If you use that visual when you attempt to sing your high notes, it becomes much less tense, and therefore sounds better.

I came up with a set of 8 things you need to do to make your high notes more beautiful. There’s a printable download of the vocal techniques for high notes available on that post, too!


Vocal Technique Myth #5: Traditional Warm-Ups are Silly and Unnecessary

Ok, so this isn’t really a “technique,” per say, but it is a myth I need to bust for you.

Recently I was browsing the interwebs when I came across an article about warm-ups. The article began with saying that warm-ups are “silly” and “unnecessary.”

It has been ingrained in us singers from a young age that you must “warm up” your voice before rehearsing and before performing, but I try to be open-minded to new ideas.

The thought that maybe I’ve been wasting my time (and maybe you’ve been wasting yours) and maybe there’s a better way, got me to read the article in full to see just what the writer had to say.

Unfortunately, it wasn’t really any ground-breaking, time-saving, tip like I was hoping for. The writer’s advice was that the very term “warm-up” implies what the goal is, so all those warm-ups are pointless because you can just start to sing any song to warm up your voice. I was disappointed, to say the least.

You see, the writer is missing the point- there is a deeper reason that you should do vocal warm-ups and it has less to do with the actual “warming up” itself.

I don’t want you to miss the point, so I decided to write an article for my readers, Why You Shouldn’t Skip Vocal Warm-ups. In this post, I delve into the “why” behind doing vocal warm-ups (hint: it has a lot to do with efficiency) as well as the different kinds you should do to develop your voice.


Vocal Technique
Myth #6: The best way to learn a song is to sing it over an over again

When I was first beginning voice lessons, I had a teacher who would play and sing the whole song for me in our lesson while I recorded it. As a kid in high school, I just listened to the song over and over again until I learned it. And even after “learning” it, I would sometimes still get my verses mixed up or make other mistakes.

Not to mention, that did not teach me how to teach myself. When I went to college, my professors expected that I would teach myself the songs and they would teach me the techniques to make it sound good. Problem was, I didn’t have a rehearsal method for doing that.

I ended up wasting a lot of time in the practice room because I didn’t know what I was doing. It wasn’t until I started to teach choir that I developed a strategy for learning a song that is methodical and purposeful.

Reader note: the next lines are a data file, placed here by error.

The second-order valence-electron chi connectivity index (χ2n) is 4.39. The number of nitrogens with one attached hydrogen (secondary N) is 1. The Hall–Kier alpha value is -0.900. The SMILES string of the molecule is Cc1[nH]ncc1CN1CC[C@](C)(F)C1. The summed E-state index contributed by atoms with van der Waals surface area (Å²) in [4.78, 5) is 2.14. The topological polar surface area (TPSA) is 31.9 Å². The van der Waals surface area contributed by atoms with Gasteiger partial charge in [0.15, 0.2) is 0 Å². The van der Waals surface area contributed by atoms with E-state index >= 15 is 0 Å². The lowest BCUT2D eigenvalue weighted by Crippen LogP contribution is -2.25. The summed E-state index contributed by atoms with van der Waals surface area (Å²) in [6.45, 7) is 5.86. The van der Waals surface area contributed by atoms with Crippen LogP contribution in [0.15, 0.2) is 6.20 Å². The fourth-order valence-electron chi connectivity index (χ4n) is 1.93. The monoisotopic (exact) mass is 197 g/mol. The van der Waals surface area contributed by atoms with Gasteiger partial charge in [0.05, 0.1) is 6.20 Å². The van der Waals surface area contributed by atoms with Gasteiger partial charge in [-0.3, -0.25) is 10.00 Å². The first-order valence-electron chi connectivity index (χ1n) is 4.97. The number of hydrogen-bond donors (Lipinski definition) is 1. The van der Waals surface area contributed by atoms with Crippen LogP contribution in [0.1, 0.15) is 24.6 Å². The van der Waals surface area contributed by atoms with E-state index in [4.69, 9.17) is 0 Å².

You know that old proverb about teaching a man to fish? Listening to a song over an over to learn it is like being given just one fish. But if someone taught you how to teach yourself to learn a song, you won’t need someone else’s “fish.” I mean, you want to be a first-rate you, not a second-rate someone else anyway, right?

In my blog post, How to Learn a Song Quickly: My Step By Step Rehearsal Process, you’ll learn how to “fish” for yourself using my step-by-step process for learning a song in 15 Days. You’ll learn how to break it up logically and into bite sized pieces so that you literally have no excuse not to practice, even it you only have a few minutes to work on it. 

At the end there is a special printable download that will help you get organized so you can stay on track with your song learning goals! 

I hope that you have found these tips helpful! If, so, please share it!

 

2 Best Vocal Warm-ups When You Have No Time

2 Best Vocal Warm-ups When You Have No Time

The quickest, most effective vocal warm-ups

I know that you know how important doing vocal warm-ups is. In a perfect world, you would always have time to do a proper 6-10 minute vocal warm-up (depending on length of rehearsal or performance). However, we don’t live in a perfect world, and sometimes you just need a quick exercise to warm it up- fast! So this blog post will be a (quick!) run-down of my 2 favorite exercises that I use when I’m late and don’t have time.

 

 

 

Elements of an Effective (& Fast) Vocal Warm-up

If an exercise satisfies at least 3 of these criteria, then it is a good candidate for when you only have time for one warm-up.

1. Scalar

You don’t want to miss any notes in your range, so it’s best to do an exercise that uses mostly step-wise motion.  In a scalar exercise, almost every note in the range will be sung multiple times, with the notes in the middle of the range getting the most repetition.  This ensures that your tessitura will be warmed up very quickly.

2. Large Range

In order to hit the maximum number of notes in a short amount of time, it helps if the exercise has a large range.  Taking into account that you transpose an exercise by half-steps and given that most vocal exercises span a Perfect 5th, you’d need to perform 6 transpositions to reach only 1 octave.

Considering most singers have around 2 octave ranges, you’d need to perform 18 transpositions to cover the whole range! On the contrary, exercises with large ranges (an octave or more) will only need 6-13. This way you only have to do a couple of iterations (moving up a half-step at a time for each) to reach all the notes in your range.

3. Requires use of Extended Breathing Technique

Most vocal exercises are only 2 or 3 measures long and have only 1 phrase.  Those which have longer phrases (4 measures or more) force you to engage in good breathing technique. If you only have time to do 1 set of 1 exercise, you it helps to be able to skip the breathing exercises.